Scene opens inside of a beautiful home. Three boys are sitting on the couch, while there is loud sobbing heard from another room. A young girl, MARY-JANE, emerges from the kitchen with four glasses of tea.The room is solemn and somber. Mary Jane hands each boy a glass of tea.
(The boys drink.)
Mother’s still crying. How long has she been up there?
It seems like its been hours.
I wish she’d stop. It’s not like Poppa’s gone forever.
Your father’s in a better place now, Chris. He won’t be coming back anytime soon.
Yes he will! Sister Louisa said that we’ll see Poppa very soon, when we’re all ‘united in the kingdom in the sky.
Get over yourself, Chris. Papa’s gone for good, Mother’ll drown in her tears, and Mary-Jane’ll be gone by this weekend.
Shhh Trevor! Don’t you have a heart?
What’s going to happen to Janemary?
Nothing, Chris. Nothing.
Mother’s sending her away to New York City. Now that Father’s gone, she’s not wanted here.
MARY-JANE: (getting angry)
Thats not true!
But I want you here!
Father always said our house is your house…
TREVOR: (getting angry)
Father’s gone, Christopherson. Get it through your head. He left you, he left me, he left John. And he’s never coming back. And after this weekend, neither is Mary-Jane.
(Christopherson begins to cry.)
MARY-JANE: (comforting Christopherson)
Trevor, you monster! He’s just a little boy. Just because you’re angry and bitter doesn’t give you a right to lash it out on him.
I’m angry and bitter? Since the moment you set foot in this house you’ve been cold, moody, and acidic. And when I’m struck with the death of my parent, I don’t have the right? I would have thought you, of all people would understand what I’m going through. I guess I was wrong.
(Mary-Jane is speechless. The crying from the room, which has been softly in the background throughout the play so far has abruptly stopped. The door creaks open, and a red, puffy eyed LUCILLE enters. She wanders around the room, then stops at Trevor. She is delirious, and believes that Trevor is her late husband.)
Walter my darling, come sit down before supper gets chilly.
TREVOR: (sadly confused)
Mother, it’s me, Trevor.
I’ve prepared your favorite! Rack of lamb with a raspberry glaze for our main course, and a cheese souffle for dessert.
TREVOR: (beginning to get frantic)
Mum, snap out of it!
(She pulls him to the table)
So darling, how was your day at work?
Aunt Lucille, perhaps you would enjoy a nap-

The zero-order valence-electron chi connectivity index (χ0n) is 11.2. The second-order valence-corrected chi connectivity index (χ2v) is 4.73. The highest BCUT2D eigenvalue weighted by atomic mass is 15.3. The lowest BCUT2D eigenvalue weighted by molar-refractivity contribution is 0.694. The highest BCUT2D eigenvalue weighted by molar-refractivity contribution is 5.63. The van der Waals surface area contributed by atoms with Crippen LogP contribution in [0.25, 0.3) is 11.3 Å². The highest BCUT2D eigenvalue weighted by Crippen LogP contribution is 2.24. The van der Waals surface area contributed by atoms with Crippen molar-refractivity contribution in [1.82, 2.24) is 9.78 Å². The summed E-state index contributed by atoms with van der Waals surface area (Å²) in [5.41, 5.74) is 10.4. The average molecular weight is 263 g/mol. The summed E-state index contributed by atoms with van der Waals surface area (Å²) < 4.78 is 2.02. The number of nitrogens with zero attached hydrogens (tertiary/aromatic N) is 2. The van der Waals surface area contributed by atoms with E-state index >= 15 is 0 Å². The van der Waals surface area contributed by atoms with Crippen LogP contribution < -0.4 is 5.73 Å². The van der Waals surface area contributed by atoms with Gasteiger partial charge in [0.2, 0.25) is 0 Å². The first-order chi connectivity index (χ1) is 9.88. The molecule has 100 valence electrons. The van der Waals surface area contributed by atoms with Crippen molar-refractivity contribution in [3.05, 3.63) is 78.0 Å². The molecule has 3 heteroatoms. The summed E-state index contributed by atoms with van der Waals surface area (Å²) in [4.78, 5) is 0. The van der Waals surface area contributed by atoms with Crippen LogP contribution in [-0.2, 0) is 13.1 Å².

What’s the matter with mother?
(He pulls him away)
Come with me, Lucille.
LUCILLE: (deliriously screaming)
Walter! Walter! Don’t leave me!
MARY-JANE: (in control of the situation)
Trevor, you need to call a doctor- (Trevor reaches for the phone)
(Lucille continues to scream, until her screams drown into soft sobs. She sinks to the floor)
MARY-JANE: (cradling Lucille’s head)
Shh… Everything’s going to be alright…
Begins to sing to her, an old song that her mother used to sing to her as a child. The stage lights slowly fades to black, and with that, Mary-Jane’s voice fades out as well.
Scene opens to an above ground train station. Mary-Jane has two suitcases in hand, and her cousins and aunt are with her to see her on her way.
Remember, darling, that if you ever need anything at all-
Yes Aunt Lucille, I know.
Lucille envelops Mary-Jane into a tight squeeze.
Be sure to get your rest, and to take the pills that the doctor prescribed.
Don’t worry. I’ll take good care of her.
Mary-Jane nods, and kneels down to Christopherson’s height.
MARY-JANE: (to Christopherson)
You’ll take good care of John and Trevor for me, won’t you? Take over as the man in the house?
Christopherson salutes Mary-Jane.
Promise that this isn’t goodbye?
Mary-Jane extends her pinky.
Christopherson takes Mary-Jane’s pinky gladly, and they shake on it.
And John, take good care of the man of the house.
Mary-Jane winks playfully at John.
The train slowly pulls up to the station. Mary-Jane starts to board the train as she talks.
You’ll all be sure to visit?
LUCILLE: (half smiling)
Goodbye Janemary! Have fun in You Nork!
Trevor is about to say something, but then just half heartedly waves goodbye.
Bye! See you soon!
Mary-Jane looks back over her shoulder one last time, boards the train in full, and then the doors close. She looks out from the window on the train, but then she is gone.
John and Christopherson are visibly upset by her leaving.
Boys, it’s all for the best. I just can’t handle another child right now… With my illness and all…
But we’re her only family she’s ever known…
And it’s not fun to lose family.
Listen, I let her stay in my home for four years. It wasn’t an ideal situation for me, but I am a generous person, and I do generous things. But life can’t stay the same forever, children. Now let us all head out to the car. We don’t want to be late for the afternoon service.
John and Christopherson hurry off without any arguments. Trevor stays behind with Lucille.